I have one of these and I am quite surprised that it is praised for solid build in the conclusion and described in the specs as having a metal body - it is very obviously a rather flexible plastic/polycarbonate, which is disappointing considering its rather high price in the UK. It's definitely a nicer camera to use (for me) than the previous EOS M models, but I recognise the performance shortcomings mentioned such as the long blackouts and periodic slow responses. This might partially be linked with the total inability to set release priority in single shot AF mode - the camera has to achieve AF lock or it simply won't fire. Hopefully Canon might address some of the holes in spec and configurability with future firmware updates.

The conclusions and final rating seem a little forgiving considering the shortcomings raised, all of which I have experienced myself. I find it clearly the best EOS M so far, and quite a nice camera actually, but whether it is competitive with models from other manufacturers is debatable - more so at the elevated UK price.

Link | Posted on Dec 20, 2016 at 18:32 UTC as 167th comment
On article Nikon D5600 DSLR announced, though not in the US (297 comments in total)
In reply to:

Helen: I have a D5500 and it's a nice, compact DSLR with generally impressive image quality. I notice this in the announcement: "In addition, the touch Fn function so popular with the D5500 has been expanded to support the enabling and disabling of auto ISO sensitivity control, and operation with viewfinder shooting has also been improved."

Certainly the inaccessibility of the Auto ISO sensitivity control is currently odd on the D5500, as it's not very intuitive to get at. Would surely have been possible to fix it on the D5500 with a firmware update, though.

I wonder what the "operation with viewfinder shooting has been improved" refers to? It would be nice if it was a fix for the strangely under-illuminated data display in the viewfinder, though again, less useful if it is only for the new D5600, and perhaps another thing which could easily be fixed on the D5500 via an adjustment of the firmware.

True, Fuji are very generous with their firmware updates - something I very much appreciate. There is another company which has been behaving similarly, and that is Olympus. Rather like Fuji with the X-T1, the Olympus E-M1 is like a new camera compared with its original release specification, and as with Fuji, the models lower down the range may not have had quite as many updates lavished on them, but still some really rather valuable features have been added. Panasonic will occasionally add a worthwhile new feature, though not to the extent that Fuji and Olympus do.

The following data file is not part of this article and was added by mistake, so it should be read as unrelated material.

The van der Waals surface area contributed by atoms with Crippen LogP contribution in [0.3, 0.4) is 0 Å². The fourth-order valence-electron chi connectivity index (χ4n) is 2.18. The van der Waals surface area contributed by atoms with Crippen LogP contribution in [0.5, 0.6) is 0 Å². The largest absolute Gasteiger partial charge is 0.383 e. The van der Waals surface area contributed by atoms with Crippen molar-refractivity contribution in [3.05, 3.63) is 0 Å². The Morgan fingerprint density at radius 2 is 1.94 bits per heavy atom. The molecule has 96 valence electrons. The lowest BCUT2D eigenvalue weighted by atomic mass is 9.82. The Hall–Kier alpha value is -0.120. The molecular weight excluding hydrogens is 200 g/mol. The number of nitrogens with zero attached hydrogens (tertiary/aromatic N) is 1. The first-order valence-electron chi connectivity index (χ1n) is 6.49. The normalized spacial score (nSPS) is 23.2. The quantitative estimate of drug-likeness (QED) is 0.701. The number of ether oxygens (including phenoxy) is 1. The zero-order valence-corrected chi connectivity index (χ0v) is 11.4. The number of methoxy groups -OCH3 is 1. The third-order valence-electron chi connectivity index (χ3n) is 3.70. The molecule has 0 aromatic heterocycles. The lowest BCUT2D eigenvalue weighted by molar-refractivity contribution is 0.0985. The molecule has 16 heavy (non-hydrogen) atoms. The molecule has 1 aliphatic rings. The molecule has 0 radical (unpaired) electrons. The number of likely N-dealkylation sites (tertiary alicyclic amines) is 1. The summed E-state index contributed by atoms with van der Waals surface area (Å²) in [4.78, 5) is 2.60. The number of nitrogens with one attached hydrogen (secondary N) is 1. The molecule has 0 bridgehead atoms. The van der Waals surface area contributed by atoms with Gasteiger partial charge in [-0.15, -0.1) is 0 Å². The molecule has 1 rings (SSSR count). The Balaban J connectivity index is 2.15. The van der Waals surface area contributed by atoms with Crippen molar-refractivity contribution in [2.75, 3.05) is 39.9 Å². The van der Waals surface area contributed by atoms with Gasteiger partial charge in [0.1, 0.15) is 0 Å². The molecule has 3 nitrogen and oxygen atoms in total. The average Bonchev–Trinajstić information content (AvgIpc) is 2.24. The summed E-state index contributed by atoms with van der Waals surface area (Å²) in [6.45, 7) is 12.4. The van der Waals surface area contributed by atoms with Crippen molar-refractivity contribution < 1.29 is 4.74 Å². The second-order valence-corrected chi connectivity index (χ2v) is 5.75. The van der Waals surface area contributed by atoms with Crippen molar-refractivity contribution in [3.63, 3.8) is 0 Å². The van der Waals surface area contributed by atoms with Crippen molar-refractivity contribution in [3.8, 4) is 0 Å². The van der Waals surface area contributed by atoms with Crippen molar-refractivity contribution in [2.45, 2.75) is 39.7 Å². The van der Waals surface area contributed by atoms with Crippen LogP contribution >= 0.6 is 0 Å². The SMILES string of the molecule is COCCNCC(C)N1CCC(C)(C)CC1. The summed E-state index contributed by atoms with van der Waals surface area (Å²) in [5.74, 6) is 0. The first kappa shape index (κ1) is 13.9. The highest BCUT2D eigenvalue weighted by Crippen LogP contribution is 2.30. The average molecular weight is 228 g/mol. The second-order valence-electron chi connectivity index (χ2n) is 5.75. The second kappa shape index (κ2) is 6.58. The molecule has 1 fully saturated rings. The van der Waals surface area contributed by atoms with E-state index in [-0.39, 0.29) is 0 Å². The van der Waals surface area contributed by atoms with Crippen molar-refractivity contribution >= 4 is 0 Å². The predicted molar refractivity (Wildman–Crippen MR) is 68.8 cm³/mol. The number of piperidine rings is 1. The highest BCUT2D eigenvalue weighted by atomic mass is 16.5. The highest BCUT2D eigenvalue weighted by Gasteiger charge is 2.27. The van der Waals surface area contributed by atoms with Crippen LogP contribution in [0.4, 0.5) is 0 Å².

Link | Posted on Nov 10, 2016 at 23:44 UTC
On article Nikon D5600 DSLR announced, though not in the US (297 comments in total)
In reply to:

Helen: I have a D5500 and it's a nice, compact DSLR with generally impressive image quality. I notice this in the announcement: "In addition, the touch Fn function so popular with the D5500 has been expanded to support the enabling and disabling of auto ISO sensitivity control, and operation with viewfinder shooting has also been improved."

Certainly the inaccessibility of the Auto ISO sensitivity control is currently odd on the D5500, as it's not very intuitive to get at. Would surely have been possible to fix it on the D5500 with a firmware update, though.

I wonder what the "operation with viewfinder shooting has been improved" refers to? It would be nice if it was a fix for the strangely under-illuminated data display in the viewfinder, though again, less useful if it is only for the new D5600, and perhaps another thing which could easily be fixed on the D5500 via an adjustment of the firmware.

It does, actually - it automatically alters in response to the ambient light of the scene above it (I am referring to the shooting data in green below the optical reflex finder's image). Unfortunately, in the D5500 (or is it only some of them, including mine?), the default settings for what it considers to be the appropriate display brightness seem to be unusually low - unless the display array isn't capable of running brighter than the brightest it can muster at present (that would be surprising, though, as practically any other similar model seems to).

Link | Posted on Nov 10, 2016 at 16:24 UTC
On article Throwback Thursday: Olympus C-3040 Zoom (121 comments in total)

I had this one's 2MP sibling, the C-2040z, as my first proper digital camera (it was my second digital after the nice but fixed-lens/no manual control Fuj MX1500). Later on I had the slightly later C-4000z, which was the only way to afford 4MP for me at the time, at the cost of some downgrades (no top LCD, back to an f2.8 lens like the original C-2000z). I really enjoyed using those cameras but don't have them any more as I passed them on to friends.

Link | Posted on Nov 10, 2016 at 13:46 UTC as 68th comment
On article Nikon D5600 DSLR announced, though not in the US (297 comments in total)

I have a D5500 and it's a nice, compact DSLR with generally impressive image quality. I notice this in the announcement: "In addition, the touch Fn function so popular with the D5500 has been expanded to support the enabling and disabling of auto ISO sensitivity control, and operation with viewfinder shooting has also been improved."